Covid-19 Impact: Defence Spending Down Among NATO’s Top European Spenders, predicts Janes

The latest budget forecast from Janes predicts minor adjustments in defence expenditure in European countries

LONDONJanes has revised its forecast for European defence expenditure in 2021 down to USD288.8 billion – a 0.97% decrease on the previous year – after accounting for the economic impact of Covid-19, both in general economic terms and on public spending. Before the Covid-19 crisis, Janes forecast European military expenditure to increase by 2% in 2021 to USD302 billion.

Differences are set to widen in the medium term. Before the crisis, Janes expected defence spending to reach USD324.4 billion in 2025, whereas now the forecast is USD270.9 billion: a difference of almost 20%.

In countries where military expenditure was expected to track economic growth, Janes expects a series of cuts until 2025, followed by a pattern of limited increases to 2030. Defence spending is forecast to lag behind GDP in terms of recovery. That said, an increase in regional tensions, especially in the Baltics or Eastern Europe, could be an incentive for quicker and more significant recovery. However, this would not significantly affect overall expenditure as most of the heavy spenders are in Western Europe.

“The United Kingdom, France and Germany account for up to 50% of overall European spending on defence,” said Ana-Roxana Popescu, senior industry analyst at Janes. “Given the economic impact of the Covid-19 crisis on overall budgets, they are likely to implement cuts to their military expenditure in the near term, bringing down the overall European average. The effect will be relatively long lasting and their combined defence spend in 2031 will be USD25 billion less than initially expected: USD165 billion versus USD190 billion.”

Janes expects countries that had their medium-term defence expenditure linked to certain procurement programmes will try to keep to their military spending plans in nominal terms.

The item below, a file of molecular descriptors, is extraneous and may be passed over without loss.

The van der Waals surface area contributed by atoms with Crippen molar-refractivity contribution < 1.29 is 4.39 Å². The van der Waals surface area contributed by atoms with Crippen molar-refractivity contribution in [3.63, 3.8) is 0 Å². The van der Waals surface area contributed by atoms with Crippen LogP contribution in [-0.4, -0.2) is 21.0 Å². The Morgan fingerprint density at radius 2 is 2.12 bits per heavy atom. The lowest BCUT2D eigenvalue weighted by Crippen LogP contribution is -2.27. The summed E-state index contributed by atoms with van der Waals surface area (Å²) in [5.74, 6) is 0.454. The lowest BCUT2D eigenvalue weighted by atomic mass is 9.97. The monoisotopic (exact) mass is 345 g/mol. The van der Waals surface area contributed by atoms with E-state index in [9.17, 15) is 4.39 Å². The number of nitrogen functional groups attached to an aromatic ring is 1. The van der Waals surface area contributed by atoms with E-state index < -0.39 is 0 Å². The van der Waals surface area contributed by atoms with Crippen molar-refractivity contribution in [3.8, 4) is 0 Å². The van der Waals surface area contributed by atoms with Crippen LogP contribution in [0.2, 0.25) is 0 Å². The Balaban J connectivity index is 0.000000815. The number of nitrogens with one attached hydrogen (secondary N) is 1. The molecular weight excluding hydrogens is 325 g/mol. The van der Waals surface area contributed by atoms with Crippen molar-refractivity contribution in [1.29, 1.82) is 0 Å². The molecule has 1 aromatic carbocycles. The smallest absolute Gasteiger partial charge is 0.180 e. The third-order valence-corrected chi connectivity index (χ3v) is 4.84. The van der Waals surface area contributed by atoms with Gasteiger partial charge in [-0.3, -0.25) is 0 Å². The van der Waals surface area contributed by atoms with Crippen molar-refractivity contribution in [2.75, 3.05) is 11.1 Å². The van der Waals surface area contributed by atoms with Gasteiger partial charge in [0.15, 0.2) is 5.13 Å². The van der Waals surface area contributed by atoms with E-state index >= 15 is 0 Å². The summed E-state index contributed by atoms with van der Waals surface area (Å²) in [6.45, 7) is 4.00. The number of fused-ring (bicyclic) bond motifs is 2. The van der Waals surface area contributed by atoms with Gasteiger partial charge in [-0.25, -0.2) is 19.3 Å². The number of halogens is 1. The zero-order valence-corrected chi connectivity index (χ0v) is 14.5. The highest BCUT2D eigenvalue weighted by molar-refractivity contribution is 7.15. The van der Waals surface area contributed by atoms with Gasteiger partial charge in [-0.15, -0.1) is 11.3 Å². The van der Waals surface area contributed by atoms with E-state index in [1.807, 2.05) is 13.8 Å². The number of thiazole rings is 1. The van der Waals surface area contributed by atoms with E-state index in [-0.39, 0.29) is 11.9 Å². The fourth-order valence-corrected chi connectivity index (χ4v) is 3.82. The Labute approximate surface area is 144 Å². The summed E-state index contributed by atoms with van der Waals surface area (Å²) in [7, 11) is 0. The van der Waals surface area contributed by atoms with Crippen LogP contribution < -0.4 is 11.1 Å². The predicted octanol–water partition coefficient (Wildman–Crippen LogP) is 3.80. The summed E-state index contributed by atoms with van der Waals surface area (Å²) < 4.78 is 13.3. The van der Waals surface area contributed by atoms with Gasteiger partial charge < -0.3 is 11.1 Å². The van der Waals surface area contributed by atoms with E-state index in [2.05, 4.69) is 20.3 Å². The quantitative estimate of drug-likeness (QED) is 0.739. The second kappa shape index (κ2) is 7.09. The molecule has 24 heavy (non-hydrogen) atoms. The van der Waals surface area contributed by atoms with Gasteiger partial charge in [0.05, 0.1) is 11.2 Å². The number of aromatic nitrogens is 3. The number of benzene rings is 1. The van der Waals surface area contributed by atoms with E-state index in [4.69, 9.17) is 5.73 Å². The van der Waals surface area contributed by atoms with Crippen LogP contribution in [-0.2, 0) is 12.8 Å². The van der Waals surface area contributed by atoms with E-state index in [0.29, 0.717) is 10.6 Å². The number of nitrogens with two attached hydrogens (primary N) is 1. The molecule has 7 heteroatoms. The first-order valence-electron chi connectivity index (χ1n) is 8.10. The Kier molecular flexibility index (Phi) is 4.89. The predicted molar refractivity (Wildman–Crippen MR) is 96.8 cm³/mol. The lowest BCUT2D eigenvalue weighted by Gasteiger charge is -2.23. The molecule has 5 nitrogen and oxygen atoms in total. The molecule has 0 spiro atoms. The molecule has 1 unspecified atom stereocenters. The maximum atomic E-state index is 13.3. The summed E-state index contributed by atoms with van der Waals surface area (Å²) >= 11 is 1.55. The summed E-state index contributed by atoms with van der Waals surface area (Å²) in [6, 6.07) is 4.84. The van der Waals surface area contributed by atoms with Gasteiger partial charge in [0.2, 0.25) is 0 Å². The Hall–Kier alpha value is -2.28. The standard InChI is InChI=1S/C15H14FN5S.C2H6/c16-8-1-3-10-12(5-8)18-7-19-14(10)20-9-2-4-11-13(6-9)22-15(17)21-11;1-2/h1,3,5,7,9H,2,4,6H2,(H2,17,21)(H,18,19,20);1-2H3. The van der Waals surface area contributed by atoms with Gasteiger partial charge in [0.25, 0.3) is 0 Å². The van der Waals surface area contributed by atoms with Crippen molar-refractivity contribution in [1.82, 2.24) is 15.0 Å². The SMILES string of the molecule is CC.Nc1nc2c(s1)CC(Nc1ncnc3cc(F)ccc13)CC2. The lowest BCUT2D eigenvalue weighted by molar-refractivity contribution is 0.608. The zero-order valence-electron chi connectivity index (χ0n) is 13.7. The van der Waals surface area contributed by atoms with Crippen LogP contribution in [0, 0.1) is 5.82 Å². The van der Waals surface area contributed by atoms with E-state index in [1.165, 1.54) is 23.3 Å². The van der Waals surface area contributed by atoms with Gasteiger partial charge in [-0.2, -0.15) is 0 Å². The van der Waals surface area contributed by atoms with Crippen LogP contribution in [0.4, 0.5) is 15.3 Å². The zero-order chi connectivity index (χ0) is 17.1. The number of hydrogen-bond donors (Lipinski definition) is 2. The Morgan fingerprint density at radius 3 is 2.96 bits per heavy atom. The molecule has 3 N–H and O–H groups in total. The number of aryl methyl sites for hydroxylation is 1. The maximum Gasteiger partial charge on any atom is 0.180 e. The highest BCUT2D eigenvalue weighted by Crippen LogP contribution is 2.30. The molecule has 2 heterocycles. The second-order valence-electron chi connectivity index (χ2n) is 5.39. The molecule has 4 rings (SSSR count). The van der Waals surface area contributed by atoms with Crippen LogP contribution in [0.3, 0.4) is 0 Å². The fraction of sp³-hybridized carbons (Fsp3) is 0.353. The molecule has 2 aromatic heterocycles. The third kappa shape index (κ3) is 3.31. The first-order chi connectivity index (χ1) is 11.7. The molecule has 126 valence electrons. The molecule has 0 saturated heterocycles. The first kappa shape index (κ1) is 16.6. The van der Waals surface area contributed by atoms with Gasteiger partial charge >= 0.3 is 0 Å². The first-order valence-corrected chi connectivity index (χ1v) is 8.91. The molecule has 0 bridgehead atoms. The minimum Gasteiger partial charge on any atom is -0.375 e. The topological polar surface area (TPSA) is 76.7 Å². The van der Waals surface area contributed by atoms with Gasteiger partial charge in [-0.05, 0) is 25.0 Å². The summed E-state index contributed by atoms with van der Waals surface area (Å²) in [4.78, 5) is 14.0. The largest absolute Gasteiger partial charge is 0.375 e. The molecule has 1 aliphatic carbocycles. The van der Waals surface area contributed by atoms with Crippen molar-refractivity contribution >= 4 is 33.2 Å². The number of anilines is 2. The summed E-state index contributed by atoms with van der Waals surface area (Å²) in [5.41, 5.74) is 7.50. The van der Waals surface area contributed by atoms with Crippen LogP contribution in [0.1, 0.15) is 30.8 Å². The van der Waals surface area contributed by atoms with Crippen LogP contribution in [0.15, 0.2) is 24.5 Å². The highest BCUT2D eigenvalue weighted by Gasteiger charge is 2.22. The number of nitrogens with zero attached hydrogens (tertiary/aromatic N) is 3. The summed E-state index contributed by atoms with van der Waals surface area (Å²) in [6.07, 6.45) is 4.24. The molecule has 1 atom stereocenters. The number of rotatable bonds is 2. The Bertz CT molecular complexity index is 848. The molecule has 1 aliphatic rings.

“Countries like Finland, Denmark and Norway are all in the process of modernising their fighter fleets,” said Popescu. “The Covid-19 pandemic has caused the exchange rate to shift in favour of the euro, meaning that in real terms Finland is the only country mentioned whose growth is seen in real terms*. Other European countries with procurement plans in the near future will not escape unscathed. While stable at present, cuts to their defence budgets are expected to be delayed to later in the decade.”

*in real 2020 USD

News media contact

Freya Lewis

+44 (0) 203 159 3255
freya.lewis@janes.com

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Janes has revised its forecast for European defence expenditure in 2021 down to USD288.8 billion – a 0.97% decrease on the previous year – after accounting for the economic impact of Covid-19, both in general economic terms and on public spending.
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“The United Kingdom, France and Germany account for up to 50% of overall European spending on defence. Given the economic impact of the Covid-19 crisis on overall budgets, they are likely to implement cuts to their military expenditure in the near term, bringing down the overall European average. The effect will be relatively long lasting and their combined defence spend in 2031 will be USD25 billion less than initially expected: USD165 billion versus USD190 billion.”
Ana-Roxana Popescu, senior analyst at Janes